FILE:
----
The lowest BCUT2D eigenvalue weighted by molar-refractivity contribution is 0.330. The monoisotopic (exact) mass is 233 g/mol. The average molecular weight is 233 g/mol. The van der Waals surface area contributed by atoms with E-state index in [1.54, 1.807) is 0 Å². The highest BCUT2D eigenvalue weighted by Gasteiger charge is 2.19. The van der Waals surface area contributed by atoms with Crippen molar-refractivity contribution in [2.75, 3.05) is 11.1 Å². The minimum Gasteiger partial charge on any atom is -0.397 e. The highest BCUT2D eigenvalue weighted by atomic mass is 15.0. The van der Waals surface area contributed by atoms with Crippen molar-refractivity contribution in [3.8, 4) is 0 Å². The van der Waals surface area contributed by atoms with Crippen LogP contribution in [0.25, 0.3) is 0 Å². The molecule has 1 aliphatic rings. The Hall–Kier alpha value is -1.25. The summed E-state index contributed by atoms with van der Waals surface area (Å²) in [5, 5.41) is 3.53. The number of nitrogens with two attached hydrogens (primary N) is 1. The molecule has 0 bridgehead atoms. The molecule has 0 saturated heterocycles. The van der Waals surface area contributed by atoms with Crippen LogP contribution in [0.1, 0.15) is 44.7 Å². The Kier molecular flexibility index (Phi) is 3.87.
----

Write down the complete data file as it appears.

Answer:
The lowest BCUT2D eigenvalue weighted by molar-refractivity contribution is 0.330. The monoisotopic (exact) mass is 233 g/mol. The average molecular weight is 233 g/mol. The van der Waals surface area contributed by atoms with E-state index in [1.54, 1.807) is 0 Å². The highest BCUT2D eigenvalue weighted by Gasteiger charge is 2.19. The van der Waals surface area contributed by atoms with Crippen molar-refractivity contribution in [2.75, 3.05) is 11.1 Å². The minimum Gasteiger partial charge on any atom is -0.397 e. The highest BCUT2D eigenvalue weighted by atomic mass is 15.0. The van der Waals surface area contributed by atoms with Crippen molar-refractivity contribution in [3.8, 4) is 0 Å². The van der Waals surface area contributed by atoms with Crippen LogP contribution in [0.25, 0.3) is 0 Å². The molecule has 1 aliphatic rings. The Hall–Kier alpha value is -1.25. The summed E-state index contributed by atoms with van der Waals surface area (Å²) in [5, 5.41) is 3.53. The number of nitrogens with two attached hydrogens (primary N) is 1. The molecule has 0 bridgehead atoms. The molecule has 0 saturated heterocycles. The van der Waals surface area contributed by atoms with Crippen LogP contribution in [0.1, 0.15) is 44.7 Å². The Kier molecular flexibility index (Phi) is 3.87.